Guidance for the Spontaneous Exchange of Information by no or only nominal tax jurisdictions
Building on the abovementioned work, the OECD released on 31 October 2019 additional guidance for the spontaneous exchange of information which addresses the practical modalities regarding the exchange of information requirements of the Standard and opt-in notification template.
The Guidance has two parts:
The Guidance also includes six Annexes; in Annex A an extract of the Standard relevant to the issues addressed, in Annexes B – E templates for the exchanges which are the basis for the XML Schema and in Annex F the opt-in notification template for the exchanges under the Standard.
Part 1: Additional guidance for the exchange of information of no or only nominal tax jurisdictions
According to the Guidance, the applicable timeline for conducting the exchanges varies depending on whether the information is exchanged as a result of non-compliance with the substantial activity requirements or in other situations. There are four different scenarios with different timelines:
(i) All jurisdictions – cases of non-compliance
(ii) Jurisdiction with fully equipped monitoring mechanism – high risk intellectual property (IP)
(iii) Jurisdiction with standard monitoring mechanism – high risk IP
(iv) Jurisdiction with standard monitoring mechanism – all other cases
An entity may be subject to the exchange of information in more than one category, but at different times.
The SEOI can occur under the Multilateral Convention on Mutual Administrative Assistance in Tax Matters (the Convention), or under applicable Tax Information Exchange Agreements or bilateral tax treaties that permit SEOI. In order to operationalize the exchanges, potential recipient jurisdictions have to opt-in to the exchange process in respect of each no or only nominal tax jurisdiction. The opt-in process is by way of notification required to be submitted to the Co-ordinating Body Secretariat of the Convention (or for exchanges pursuant to bilateral tax agreements, to the respective no or only nominal tax jurisdiction). The template for this notification is included in Annex F of the Guidance.
The precondition to opt-in to receive the information from a no or only nominal tax jurisdiction is that the potential recipient jurisdiction notifies, on the basis of its applicable legislation and/or taxation principles, that the information relating to compliance with the substantial activity requirements is foreseeably relevant as it can affect the domestic tax treatment of an entity or person in its jurisdiction which is (1) the immediate parent, (2) the ultimate parent and/or (3) the ultimate beneficial owner. The potential recipient jurisdiction must also notify the no or only nominal tax jurisdiction whether it meets the confidentiality and data safeguards requirements as assessed in connection with the Global Forum on Transparency and Exchange of Information for Tax Purposes (Global Forum) process for the Automatic Exchange of Financial Account Information (AEOI Standard) and also used for the Action 5 minimum standard on exchange of information on rulings and the Action 13 minimum standard on exchange of Country-by-Country (CbC) reports.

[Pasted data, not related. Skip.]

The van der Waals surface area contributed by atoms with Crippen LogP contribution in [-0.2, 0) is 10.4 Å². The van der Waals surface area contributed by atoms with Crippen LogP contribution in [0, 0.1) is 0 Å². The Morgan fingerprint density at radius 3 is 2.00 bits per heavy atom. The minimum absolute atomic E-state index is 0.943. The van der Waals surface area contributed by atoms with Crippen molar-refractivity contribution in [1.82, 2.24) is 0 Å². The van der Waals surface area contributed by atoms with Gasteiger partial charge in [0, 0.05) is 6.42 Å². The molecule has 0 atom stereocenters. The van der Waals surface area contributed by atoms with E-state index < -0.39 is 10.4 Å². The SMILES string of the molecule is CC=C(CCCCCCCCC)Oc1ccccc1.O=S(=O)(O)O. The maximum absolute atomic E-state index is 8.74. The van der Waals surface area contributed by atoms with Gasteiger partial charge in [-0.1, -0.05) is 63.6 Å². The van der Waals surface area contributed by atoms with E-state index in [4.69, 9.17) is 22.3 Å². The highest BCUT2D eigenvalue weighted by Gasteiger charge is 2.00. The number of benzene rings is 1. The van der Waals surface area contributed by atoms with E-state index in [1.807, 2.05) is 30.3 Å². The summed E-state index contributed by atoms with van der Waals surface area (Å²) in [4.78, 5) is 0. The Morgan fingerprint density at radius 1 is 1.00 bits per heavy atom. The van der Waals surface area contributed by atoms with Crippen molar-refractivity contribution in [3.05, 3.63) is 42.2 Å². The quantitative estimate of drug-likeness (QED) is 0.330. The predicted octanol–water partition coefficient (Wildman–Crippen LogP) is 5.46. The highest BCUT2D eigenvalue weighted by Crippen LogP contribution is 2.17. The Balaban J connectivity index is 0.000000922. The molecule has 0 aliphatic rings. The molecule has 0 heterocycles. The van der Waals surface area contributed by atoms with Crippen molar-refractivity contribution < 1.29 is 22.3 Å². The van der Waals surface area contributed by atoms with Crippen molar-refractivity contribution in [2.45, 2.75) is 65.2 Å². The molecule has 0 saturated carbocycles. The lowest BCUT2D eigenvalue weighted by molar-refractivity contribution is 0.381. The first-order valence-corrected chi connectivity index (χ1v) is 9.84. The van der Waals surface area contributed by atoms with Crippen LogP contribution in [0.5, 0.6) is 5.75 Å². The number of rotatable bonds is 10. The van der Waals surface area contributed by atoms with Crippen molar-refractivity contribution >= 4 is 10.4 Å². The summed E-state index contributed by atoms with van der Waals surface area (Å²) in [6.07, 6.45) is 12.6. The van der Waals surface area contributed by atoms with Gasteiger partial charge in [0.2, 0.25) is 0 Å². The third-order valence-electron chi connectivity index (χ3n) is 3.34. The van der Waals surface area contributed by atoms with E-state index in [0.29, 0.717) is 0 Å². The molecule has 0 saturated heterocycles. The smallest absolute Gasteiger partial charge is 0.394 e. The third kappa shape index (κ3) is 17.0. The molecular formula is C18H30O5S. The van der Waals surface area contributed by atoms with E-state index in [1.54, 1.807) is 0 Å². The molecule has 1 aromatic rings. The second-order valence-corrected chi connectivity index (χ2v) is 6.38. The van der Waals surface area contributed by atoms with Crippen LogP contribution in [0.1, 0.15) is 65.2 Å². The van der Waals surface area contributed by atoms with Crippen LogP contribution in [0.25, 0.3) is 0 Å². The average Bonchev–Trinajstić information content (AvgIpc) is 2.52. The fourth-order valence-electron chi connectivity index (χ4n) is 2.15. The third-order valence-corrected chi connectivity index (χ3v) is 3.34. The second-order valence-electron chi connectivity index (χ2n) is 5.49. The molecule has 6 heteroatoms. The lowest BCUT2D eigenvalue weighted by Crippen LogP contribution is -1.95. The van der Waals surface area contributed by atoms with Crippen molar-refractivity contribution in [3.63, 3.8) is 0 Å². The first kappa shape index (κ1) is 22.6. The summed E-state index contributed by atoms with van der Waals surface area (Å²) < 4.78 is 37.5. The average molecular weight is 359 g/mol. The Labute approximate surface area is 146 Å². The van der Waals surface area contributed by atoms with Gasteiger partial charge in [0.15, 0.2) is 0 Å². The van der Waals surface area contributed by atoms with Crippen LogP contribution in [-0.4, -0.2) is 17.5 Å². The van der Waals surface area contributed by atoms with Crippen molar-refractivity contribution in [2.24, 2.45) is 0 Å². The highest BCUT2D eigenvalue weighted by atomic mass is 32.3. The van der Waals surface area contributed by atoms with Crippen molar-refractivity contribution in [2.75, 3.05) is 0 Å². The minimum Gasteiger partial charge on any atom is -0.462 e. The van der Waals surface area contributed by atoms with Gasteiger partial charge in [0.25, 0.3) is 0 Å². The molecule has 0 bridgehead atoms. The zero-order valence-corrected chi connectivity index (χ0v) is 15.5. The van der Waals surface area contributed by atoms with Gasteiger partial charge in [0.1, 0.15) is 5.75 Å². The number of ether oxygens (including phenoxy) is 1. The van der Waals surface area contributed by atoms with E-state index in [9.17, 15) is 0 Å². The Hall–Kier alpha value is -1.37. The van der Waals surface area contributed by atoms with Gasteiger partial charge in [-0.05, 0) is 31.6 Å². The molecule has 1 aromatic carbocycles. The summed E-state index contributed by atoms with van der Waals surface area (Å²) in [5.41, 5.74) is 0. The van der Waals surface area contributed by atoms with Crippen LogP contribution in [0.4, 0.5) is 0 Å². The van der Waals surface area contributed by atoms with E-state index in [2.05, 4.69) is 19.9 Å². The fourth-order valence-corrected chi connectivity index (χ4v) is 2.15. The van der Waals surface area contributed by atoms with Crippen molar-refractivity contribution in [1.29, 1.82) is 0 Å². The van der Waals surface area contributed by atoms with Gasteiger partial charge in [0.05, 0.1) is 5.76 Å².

No or only nominal tax jurisdictions are only required to exchange information with recipient jurisdictions that have notified the Co-ordinating Body Secretariat of the Convention or the relevant no or only nominal tax jurisdiction no earlier than the time that is the first month beginning at least three months in advance of the next exchange date as set out above, unless the recipient jurisdiction’s notification specifies a later date. The Guidance provides an example of this time framework in action as per which, if a potential recipient jurisdiction submits its notification on or before 31 August 2020 and the notification specifies that the recipient jurisdiction is ready to start receiving information immediately, the no or only nominal tax jurisdictions are required to begin exchanging information with the recipient jurisdiction in December 2020 onwards. While this timeline sets out when no or only nominal tax jurisdictions would first be expected to spontaneously exchange information, it does not prevent them from spontaneously exchanging the information earlier, if this is permitted under their law and a relevant international legal instrument is in place.
Lastly, the Guidance includes the definitions used for the exchange framework under the Standard, i.e., jurisdiction of residence, reportable entity, immediate parent, ultimate parent, ultimate beneficial owner, and gross income.